Horseshoes & Hand Grenades...When Your Detection Dog Alerts too Far From Source
You've likely heard the old saying, "It's close enough for horseshoes and hand grenades." Unfortunately, this phrase shouldn't readily apply to describe the actions of a detection dog. Since detection dogs are utilized for locating narcotics, explosives, etc., being "in the ballpark" simply isn't good enough. When training and handling these detection dogs it is imperative that they be accurate and efficient in locating target odor. A big part of this, is to make sure that their alert or indication is close enough to the source of the odor that any guesswork is eliminated.
The Problem with the Detection Dog Alert
Detection dogs should give a clear and discernible indication to the presence of target odor and this indication should give the handler as much information about where the source of the target odor is. Unfortunately, we often see detection dogs that alert or go to final indication so far away from the source of the target odor, that the handler only has a general idea of where the odor is, at best. The dogs indication should eliminate any guesswork, which can be even more difficult, the further away from odor the dog responds. For example, is a drug dog responds 2-3 feet away from source, and you are working in a crowded parking area, it can likely be difficult to even determine which vehicle the odor is contained in. This issue can also cause major problems when conducting sniffs of parcels, bags and luggage. Also, imagine searching inside the cargo area of a tractor trailer truck filled with boxes and your dog simply sits or scratches amid a group of boxes. You may likely find what you're looking for, eventually.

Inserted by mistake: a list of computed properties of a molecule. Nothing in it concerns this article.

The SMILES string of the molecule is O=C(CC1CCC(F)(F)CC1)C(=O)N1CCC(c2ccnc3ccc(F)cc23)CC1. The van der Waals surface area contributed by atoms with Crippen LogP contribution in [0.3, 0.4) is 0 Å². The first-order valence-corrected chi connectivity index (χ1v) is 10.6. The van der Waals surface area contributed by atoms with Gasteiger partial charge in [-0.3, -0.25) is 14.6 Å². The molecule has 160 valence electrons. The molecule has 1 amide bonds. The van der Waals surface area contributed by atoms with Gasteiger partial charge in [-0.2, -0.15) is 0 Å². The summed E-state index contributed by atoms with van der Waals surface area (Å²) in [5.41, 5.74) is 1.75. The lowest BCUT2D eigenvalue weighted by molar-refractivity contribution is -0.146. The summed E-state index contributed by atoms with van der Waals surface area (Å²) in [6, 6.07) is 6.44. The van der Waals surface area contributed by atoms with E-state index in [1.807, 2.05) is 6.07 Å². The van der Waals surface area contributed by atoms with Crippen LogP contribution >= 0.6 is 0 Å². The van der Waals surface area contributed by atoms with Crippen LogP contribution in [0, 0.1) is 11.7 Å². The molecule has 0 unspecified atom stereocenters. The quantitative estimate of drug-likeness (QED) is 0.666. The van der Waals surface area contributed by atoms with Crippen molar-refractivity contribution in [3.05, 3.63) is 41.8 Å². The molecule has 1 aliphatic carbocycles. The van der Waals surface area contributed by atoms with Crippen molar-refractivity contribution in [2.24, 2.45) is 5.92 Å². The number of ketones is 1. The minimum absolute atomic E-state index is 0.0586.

The Solution to the Detection Dog Alert
First, you must reinforce the behavior of being as close to source as possible. This is easily done by simply rewarding the dog while they are focused on the odor and as close to the odor as they can possible get. If your dog has a habit of turning and looking at you, be sure not to deliver the reward when the dog is looking away from the odor. If you are consistent and have good timing, the dog will quickly associate their proximity to odor with the delivery of reward or reinforcement.
Secondly, you need to make sure that you are rewarding at the source of the odor. All too often, I see handlers that will receive an indication from their dog and then simply throw the reward onto the ground or deliver the reward far away from the source of the odor. If we consistently deliver reward at the source of the odor, our dog will quickly learn to stay there to obtain it.
We offer a variety of programs and training courses for detection dogs and their handlers. If you have questions about our programs or would like to know more, feel free to call us at 704.498.7907 or email us at firstname.lastname@example.org